Our next stop is Lake Bunyonyi, in the far south-west of Uganda. With its steep, terraced hillsides falling down into the lake and its 29 islands, its a beautiful place to be after a week of a lot of travelling.
We spend two days on Itambira island, at a basic lodge overlooking the water. It’s quiet at night and, when I’m off to the long drop toilet block with my toothbrush, I spot a firefly swooping through the sky. There’s no wifi for a few days and there aren’t many other guests; in the morning mist rises off the mirror-like lake, cut only by ripples from someone paddling a dugout canoe.
We cross onto the mainland for a big walk which takes us up to the mountain top and around the rim of the hills, skirting the terraces of peoples’ farmsteads. We meet lots of people as we walk: smartly dressed ladies carrying bibles in their way to church who we greet “Agandi” (hello) and smile as we wish each other a happy easter. I’m feeling a bit queasy and my burnt leg is hurting so I’m feeling a bit sorry for myself; it’s a steep climb but the views of the islands from above are worth the breathlessness, and the nausea soon goes.
We pick up some kids: some annoying who ask us for money or sweets, and some sweet who want to be our tour guide (“that is a sheep”) or who are bursting with excitement to wave at us. One little girl runs up and clutches at my legs then dashes away. Along the way we find a chameleon and try to see if he changes colour.
After ten miles we’re tired and happy to finally reach the crossing back to the island where we’re paddled over in a canoe. I shower in the concrete block, take a deep breath and plunge into the cold water. That night we’re invited to drink Jameson’s and Baileys with a group of nice Ugandans who chat a lot and tell jokes – eventually we make our excuses and head to bed.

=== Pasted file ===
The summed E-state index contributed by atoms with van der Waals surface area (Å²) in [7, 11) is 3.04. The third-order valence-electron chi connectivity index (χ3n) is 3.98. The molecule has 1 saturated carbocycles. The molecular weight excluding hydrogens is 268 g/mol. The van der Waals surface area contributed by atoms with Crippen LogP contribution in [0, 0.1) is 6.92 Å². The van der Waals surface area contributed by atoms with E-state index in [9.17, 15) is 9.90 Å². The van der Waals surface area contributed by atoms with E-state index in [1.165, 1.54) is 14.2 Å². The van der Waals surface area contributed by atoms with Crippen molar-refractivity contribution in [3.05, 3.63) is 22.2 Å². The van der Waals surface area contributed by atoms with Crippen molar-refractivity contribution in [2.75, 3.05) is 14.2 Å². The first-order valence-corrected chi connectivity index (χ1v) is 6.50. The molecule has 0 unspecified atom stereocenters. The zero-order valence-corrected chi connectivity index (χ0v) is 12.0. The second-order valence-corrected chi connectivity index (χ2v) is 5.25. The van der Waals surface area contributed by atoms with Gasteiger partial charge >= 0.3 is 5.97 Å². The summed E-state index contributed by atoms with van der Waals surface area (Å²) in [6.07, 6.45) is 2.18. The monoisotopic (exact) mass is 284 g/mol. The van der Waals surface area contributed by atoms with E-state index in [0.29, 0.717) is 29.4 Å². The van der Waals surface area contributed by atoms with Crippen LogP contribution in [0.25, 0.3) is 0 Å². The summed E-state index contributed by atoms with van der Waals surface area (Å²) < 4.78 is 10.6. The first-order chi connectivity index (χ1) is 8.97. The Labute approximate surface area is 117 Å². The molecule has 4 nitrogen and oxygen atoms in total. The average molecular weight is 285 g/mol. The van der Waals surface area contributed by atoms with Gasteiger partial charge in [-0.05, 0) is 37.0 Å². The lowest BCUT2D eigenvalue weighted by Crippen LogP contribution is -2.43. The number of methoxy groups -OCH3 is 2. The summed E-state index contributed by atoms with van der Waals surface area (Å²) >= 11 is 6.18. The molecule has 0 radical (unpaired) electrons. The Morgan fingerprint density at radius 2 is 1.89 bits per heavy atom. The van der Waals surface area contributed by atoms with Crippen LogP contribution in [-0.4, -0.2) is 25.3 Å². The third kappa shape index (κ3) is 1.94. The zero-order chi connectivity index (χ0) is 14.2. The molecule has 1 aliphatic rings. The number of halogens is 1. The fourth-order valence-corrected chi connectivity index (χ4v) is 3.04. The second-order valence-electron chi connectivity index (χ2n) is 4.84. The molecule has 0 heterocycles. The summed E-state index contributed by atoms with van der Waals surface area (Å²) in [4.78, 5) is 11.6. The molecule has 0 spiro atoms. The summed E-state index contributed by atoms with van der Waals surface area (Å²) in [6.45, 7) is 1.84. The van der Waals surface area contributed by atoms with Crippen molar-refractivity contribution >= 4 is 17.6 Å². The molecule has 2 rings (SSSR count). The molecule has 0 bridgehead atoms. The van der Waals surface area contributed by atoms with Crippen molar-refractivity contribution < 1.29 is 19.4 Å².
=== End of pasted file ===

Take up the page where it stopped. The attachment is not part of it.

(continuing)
Lake Bunyonyi means “place of many little birds” and when I wake the next morning there are layers and layers of birdsong around. Strongest is the coo of a wood pigeon, making me think of summers at home. I go down to do some yoga on the decking, the wood is rotting and the paint peeling off in my hands but it’s a perfect place. I listen to the birds overhead and spot two cranes, the national bird of Uganda.
Today we move to a guesthouse on the mainland for another two night, and from the little balcony I can hear a church choir and the call of a cuckoo.
We hire a dugout canoe, made from half a tree trunk, and head out on the waiter. The last time we went on a canoe together it was in Colombia; I panicked and it wasn’t a fun experience. We spend quite a while gong in circles, telling each other to paddle on the other side, hoping no-one could see us but knowing very well that people were giggling at us.
Eventually we got the hang of it and I loved making our way over the flat water, glassy and green and oddly warm, mesmerised by the tiny whirlpools spinning off my paddle. There was only a few moments when I felt the worry that we would fall in rise up but managed to push those thoughts down and loved the feeling of being out on the lake.
At the sight of raindrops pricking the surface of the water and the dark clouds overhead, we paddled in for a cuppa, a Bounty and a beer.
Next stop – our third country in east Africa: Rwanda!